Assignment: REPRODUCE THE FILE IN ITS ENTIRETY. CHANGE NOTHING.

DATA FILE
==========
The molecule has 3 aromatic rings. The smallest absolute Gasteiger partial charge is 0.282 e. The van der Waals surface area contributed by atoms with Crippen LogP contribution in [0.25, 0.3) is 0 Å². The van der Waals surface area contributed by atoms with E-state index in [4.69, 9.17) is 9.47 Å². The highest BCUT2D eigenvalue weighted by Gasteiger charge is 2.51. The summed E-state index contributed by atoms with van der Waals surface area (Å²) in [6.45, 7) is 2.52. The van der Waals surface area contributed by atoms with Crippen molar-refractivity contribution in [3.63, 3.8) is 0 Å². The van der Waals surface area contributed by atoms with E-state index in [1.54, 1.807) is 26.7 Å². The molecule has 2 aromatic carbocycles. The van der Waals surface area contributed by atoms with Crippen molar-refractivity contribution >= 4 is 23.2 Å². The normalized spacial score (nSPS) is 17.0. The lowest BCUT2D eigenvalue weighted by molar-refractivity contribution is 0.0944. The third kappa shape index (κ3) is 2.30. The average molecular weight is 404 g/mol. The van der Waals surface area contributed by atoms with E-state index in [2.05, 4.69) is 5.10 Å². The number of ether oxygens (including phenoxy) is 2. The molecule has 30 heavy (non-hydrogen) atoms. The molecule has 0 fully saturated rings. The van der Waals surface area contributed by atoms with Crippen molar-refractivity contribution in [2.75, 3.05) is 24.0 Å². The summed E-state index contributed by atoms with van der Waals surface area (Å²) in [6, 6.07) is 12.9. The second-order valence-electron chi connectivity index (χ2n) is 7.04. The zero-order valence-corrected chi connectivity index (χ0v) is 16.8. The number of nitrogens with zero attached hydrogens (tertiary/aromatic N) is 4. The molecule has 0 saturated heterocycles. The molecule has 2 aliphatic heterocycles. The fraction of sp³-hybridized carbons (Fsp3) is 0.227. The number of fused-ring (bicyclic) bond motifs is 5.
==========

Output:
The molecule has 3 aromatic rings. The smallest absolute Gasteiger partial charge is 0.282 e. The van der Waals surface area contributed by atoms with Crippen LogP contribution in [0.25, 0.3) is 0 Å². The van der Waals surface area contributed by atoms with E-state index in [4.69, 9.17) is 9.47 Å². The highest BCUT2D eigenvalue weighted by Gasteiger charge is 2.51. The summed E-state index contributed by atoms with van der Waals surface area (Å²) in [6.45, 7) is 2.52. The van der Waals surface area contributed by atoms with Crippen molar-refractivity contribution in [3.63, 3.8) is 0 Å². The van der Waals surface area contributed by atoms with E-state index in [1.54, 1.807) is 26.7 Å². The molecule has 2 aromatic carbocycles. The van der Waals surface area contributed by atoms with Crippen molar-refractivity contribution >= 4 is 23.2 Å². The normalized spacial score (nSPS) is 17.0. The lowest BCUT2D eigenvalue weighted by molar-refractivity contribution is 0.0944. The third kappa shape index (κ3) is 2.30. The average molecular weight is 404 g/mol. The van der Waals surface area contributed by atoms with E-state index in [2.05, 4.69) is 5.10 Å². The number of ether oxygens (including phenoxy) is 2. The molecule has 30 heavy (non-hydrogen) atoms. The molecule has 0 fully saturated rings. The van der Waals surface area contributed by atoms with Crippen molar-refractivity contribution in [2.75, 3.05) is 24.0 Å². The summed E-state index contributed by atoms with van der Waals surface area (Å²) in [6, 6.07) is 12.9. The second-order valence-electron chi connectivity index (χ2n) is 7.04. The zero-order valence-corrected chi connectivity index (χ0v) is 16.8. The number of nitrogens with zero attached hydrogens (tertiary/aromatic N) is 4. The molecule has 0 saturated heterocycles. The molecule has 2 aliphatic heterocycles. The fraction of sp³-hybridized carbons (Fsp3) is 0.227. The number of fused-ring (bicyclic) bond motifs is 5.